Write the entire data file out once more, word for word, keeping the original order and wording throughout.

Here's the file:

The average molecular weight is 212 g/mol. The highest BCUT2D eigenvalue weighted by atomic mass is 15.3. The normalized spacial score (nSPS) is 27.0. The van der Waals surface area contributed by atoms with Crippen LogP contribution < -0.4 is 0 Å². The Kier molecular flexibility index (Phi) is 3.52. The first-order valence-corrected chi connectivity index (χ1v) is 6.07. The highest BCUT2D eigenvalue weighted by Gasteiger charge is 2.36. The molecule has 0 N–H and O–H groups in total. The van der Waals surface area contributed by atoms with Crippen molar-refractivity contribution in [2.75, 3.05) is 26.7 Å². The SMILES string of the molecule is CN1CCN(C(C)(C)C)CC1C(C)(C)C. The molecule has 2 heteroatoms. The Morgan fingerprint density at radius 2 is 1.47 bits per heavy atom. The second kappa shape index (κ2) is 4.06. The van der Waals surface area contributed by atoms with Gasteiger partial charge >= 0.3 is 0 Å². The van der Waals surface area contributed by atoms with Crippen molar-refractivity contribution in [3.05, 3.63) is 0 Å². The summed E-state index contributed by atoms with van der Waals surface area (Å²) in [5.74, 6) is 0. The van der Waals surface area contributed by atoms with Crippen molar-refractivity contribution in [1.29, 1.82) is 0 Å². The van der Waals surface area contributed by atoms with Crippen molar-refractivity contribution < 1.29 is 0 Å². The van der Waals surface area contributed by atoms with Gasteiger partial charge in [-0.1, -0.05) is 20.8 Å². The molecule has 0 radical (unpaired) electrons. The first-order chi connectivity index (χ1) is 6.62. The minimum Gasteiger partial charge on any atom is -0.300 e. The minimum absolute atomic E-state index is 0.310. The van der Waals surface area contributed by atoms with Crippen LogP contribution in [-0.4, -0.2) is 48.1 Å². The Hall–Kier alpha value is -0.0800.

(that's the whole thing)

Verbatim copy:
The average molecular weight is 212 g/mol. The highest BCUT2D eigenvalue weighted by atomic mass is 15.3. The normalized spacial score (nSPS) is 27.0. The van der Waals surface area contributed by atoms with Crippen LogP contribution < -0.4 is 0 Å². The Kier molecular flexibility index (Phi) is 3.52. The first-order valence-corrected chi connectivity index (χ1v) is 6.07. The highest BCUT2D eigenvalue weighted by Gasteiger charge is 2.36. The molecule has 0 N–H and O–H groups in total. The van der Waals surface area contributed by atoms with Crippen molar-refractivity contribution in [2.75, 3.05) is 26.7 Å². The SMILES string of the molecule is CN1CCN(C(C)(C)C)CC1C(C)(C)C. The molecule has 2 heteroatoms. The Morgan fingerprint density at radius 2 is 1.47 bits per heavy atom. The second kappa shape index (κ2) is 4.06. The van der Waals surface area contributed by atoms with Gasteiger partial charge >= 0.3 is 0 Å². The van der Waals surface area contributed by atoms with Crippen molar-refractivity contribution in [3.05, 3.63) is 0 Å². The summed E-state index contributed by atoms with van der Waals surface area (Å²) in [5.74, 6) is 0. The van der Waals surface area contributed by atoms with Crippen molar-refractivity contribution in [1.29, 1.82) is 0 Å². The van der Waals surface area contributed by atoms with Crippen molar-refractivity contribution < 1.29 is 0 Å². The van der Waals surface area contributed by atoms with Gasteiger partial charge in [-0.1, -0.05) is 20.8 Å². The molecule has 0 radical (unpaired) electrons. The first-order chi connectivity index (χ1) is 6.62. The minimum Gasteiger partial charge on any atom is -0.300 e. The minimum absolute atomic E-state index is 0.310. The van der Waals surface area contributed by atoms with Crippen LogP contribution in [-0.4, -0.2) is 48.1 Å². The Hall–Kier alpha value is -0.0800.